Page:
|Appears in Collections:||Law and Philosophy Journal Articles|
|Citation:||Millar A (2017) 'Berkeley's Puzzle', Analysis, 77 (1), pp. 232-242.|
|Abstract:||First paragraph: As represented by Campbell, Berkeley’s Puzzle is generated by two assumptions * ‘It is because of sensory experience that we have knowledge of our surroundings’ (1) * All that sensory experience can contribute to our knowledge is knowledge of sensory experience itself (1) The problem is deep since its roots are in a conception of how our concepts are, as Campbell puts it, grounded. On Berkeley s assumptions, corresponding to (1) and (2) we have, respectively, the following. 3. ‘Our understanding of concepts of the medium-sized world is grounded in our sensory experience’ (26) 4. ‘Sensory experience can provide only concepts of sensory experience itself’ (26) Given these assumptions there is an issue as to how we can so much as think about, never mind know about, a mind-independent world (3–4, 26).|
|Rights:||The publisher does not allow this work to be made publicly available in this Repository. Please use the Request a Copy feature at the foot of the Repository record to request a copy directly from the author. You can only request a copy if you wish to use this work for your own research or private study.|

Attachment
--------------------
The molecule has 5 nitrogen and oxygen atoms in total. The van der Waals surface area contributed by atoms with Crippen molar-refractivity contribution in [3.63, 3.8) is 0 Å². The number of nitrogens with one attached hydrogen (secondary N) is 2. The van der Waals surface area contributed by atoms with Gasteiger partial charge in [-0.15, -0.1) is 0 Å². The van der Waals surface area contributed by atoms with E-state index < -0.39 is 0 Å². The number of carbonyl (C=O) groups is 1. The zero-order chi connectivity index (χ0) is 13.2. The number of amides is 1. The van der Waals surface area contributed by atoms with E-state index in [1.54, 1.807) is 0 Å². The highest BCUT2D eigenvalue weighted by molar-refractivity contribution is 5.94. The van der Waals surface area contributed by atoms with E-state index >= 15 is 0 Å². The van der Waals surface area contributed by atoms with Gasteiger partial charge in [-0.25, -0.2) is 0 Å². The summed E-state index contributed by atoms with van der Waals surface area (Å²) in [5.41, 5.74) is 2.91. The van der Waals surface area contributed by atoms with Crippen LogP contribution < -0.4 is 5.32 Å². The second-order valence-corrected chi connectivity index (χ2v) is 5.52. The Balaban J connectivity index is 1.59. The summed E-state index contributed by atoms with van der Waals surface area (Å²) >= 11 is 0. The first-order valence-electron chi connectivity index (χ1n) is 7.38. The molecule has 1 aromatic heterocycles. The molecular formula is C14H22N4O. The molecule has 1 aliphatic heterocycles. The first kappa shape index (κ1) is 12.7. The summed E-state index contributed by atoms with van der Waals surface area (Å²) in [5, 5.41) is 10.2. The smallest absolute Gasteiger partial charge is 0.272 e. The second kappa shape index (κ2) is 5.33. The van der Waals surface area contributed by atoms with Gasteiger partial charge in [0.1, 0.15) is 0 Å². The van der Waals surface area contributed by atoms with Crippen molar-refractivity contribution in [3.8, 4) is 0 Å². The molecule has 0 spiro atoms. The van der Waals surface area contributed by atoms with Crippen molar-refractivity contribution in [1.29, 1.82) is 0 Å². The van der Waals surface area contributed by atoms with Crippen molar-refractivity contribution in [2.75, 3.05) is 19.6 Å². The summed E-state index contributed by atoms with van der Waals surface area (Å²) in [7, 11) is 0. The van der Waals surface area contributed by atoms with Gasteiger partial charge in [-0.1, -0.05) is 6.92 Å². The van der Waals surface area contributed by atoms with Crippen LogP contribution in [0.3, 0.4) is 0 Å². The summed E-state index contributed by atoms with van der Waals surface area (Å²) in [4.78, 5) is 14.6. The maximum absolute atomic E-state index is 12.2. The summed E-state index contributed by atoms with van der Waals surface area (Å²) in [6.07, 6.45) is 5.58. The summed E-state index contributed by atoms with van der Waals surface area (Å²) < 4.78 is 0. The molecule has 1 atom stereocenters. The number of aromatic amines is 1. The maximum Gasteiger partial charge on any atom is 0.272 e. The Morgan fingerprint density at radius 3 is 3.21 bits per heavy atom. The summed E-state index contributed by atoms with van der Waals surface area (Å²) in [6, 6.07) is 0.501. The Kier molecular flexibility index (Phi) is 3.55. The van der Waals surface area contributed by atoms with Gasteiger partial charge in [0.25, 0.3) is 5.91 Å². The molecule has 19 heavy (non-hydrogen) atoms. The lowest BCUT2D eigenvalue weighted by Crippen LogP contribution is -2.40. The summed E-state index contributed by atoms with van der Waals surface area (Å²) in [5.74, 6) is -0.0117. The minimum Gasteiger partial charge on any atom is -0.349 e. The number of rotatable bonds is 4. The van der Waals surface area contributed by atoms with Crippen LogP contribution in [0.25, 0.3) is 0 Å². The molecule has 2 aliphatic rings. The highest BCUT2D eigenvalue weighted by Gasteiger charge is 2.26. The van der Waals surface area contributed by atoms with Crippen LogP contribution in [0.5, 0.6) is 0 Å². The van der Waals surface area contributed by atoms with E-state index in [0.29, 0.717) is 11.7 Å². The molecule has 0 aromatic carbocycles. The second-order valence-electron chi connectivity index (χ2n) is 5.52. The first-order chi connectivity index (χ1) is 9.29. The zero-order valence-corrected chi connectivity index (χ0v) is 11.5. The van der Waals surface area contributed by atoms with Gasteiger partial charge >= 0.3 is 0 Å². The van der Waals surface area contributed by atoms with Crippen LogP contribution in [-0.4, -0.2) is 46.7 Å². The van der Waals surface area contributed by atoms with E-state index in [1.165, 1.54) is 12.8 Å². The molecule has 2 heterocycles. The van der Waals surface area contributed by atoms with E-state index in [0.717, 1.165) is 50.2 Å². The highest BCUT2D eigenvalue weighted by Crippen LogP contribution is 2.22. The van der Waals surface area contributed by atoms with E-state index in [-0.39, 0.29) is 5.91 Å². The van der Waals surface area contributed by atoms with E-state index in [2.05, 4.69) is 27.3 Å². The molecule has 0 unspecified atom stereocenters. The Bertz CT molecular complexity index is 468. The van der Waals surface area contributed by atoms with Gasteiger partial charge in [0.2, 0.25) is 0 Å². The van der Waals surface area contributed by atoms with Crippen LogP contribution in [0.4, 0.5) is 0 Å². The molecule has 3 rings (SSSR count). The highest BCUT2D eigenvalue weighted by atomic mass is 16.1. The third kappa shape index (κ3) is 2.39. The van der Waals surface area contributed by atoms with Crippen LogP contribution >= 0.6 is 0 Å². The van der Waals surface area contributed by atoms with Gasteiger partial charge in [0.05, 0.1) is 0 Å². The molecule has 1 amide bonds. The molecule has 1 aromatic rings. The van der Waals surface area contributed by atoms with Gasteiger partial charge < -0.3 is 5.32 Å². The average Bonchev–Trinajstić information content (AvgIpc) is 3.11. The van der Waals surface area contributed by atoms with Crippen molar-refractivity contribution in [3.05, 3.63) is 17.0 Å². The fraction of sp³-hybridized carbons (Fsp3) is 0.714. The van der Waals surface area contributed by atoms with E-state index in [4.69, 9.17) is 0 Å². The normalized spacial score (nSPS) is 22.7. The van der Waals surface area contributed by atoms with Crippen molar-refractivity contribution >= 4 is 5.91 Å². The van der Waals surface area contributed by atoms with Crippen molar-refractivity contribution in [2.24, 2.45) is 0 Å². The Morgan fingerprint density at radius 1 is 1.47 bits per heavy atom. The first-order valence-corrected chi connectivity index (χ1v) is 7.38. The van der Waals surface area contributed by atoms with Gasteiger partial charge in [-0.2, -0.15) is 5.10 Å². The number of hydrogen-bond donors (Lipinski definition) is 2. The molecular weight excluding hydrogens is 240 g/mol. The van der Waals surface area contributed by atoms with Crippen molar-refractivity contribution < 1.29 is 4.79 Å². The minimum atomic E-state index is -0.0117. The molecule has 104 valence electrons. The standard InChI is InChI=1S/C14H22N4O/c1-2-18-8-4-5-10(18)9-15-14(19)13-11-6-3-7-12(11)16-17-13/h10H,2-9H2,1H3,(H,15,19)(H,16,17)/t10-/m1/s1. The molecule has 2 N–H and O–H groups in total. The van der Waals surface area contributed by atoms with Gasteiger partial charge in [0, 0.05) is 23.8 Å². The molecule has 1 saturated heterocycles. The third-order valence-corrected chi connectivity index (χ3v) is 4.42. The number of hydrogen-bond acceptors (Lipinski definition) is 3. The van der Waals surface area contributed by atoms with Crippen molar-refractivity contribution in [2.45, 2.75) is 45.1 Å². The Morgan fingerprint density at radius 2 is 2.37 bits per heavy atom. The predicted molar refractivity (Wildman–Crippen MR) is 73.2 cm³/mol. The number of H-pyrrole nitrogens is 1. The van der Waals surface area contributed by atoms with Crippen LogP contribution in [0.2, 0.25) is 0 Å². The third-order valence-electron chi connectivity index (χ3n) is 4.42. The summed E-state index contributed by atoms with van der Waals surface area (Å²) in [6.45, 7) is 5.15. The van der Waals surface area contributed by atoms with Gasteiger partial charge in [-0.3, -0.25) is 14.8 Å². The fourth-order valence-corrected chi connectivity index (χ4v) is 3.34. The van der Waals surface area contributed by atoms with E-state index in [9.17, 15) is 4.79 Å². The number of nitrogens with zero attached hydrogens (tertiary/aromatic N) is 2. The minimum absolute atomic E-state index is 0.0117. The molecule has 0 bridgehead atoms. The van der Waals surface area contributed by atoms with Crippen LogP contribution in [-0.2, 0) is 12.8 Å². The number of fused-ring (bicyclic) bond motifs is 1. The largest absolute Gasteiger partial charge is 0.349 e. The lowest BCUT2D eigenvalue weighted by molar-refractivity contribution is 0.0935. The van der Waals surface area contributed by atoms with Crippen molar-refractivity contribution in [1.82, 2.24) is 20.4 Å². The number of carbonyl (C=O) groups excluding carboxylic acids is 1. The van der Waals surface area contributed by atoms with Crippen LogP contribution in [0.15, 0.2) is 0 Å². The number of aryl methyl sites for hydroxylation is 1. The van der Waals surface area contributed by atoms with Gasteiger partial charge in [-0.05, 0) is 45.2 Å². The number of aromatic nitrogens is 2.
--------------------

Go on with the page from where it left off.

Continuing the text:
|anw070.pdf||91.53 kB||Adobe PDF||Under Permanent Embargo Request a copy|
Note: If any of the files in this item are currently embargoed, you can request a copy directly from the author by clicking the padlock icon above. However, this facility is dependent on the depositor still being contactable at their original email address.
This item is protected by original copyright
Items in the Repository are protected by copyright, with all rights reserved, unless otherwise indicated.
If you believe that any material held in STORRE infringes copyright, please contact firstname.lastname@example.org providing details and we will remove the Work from public display in STORRE and investigate your claim.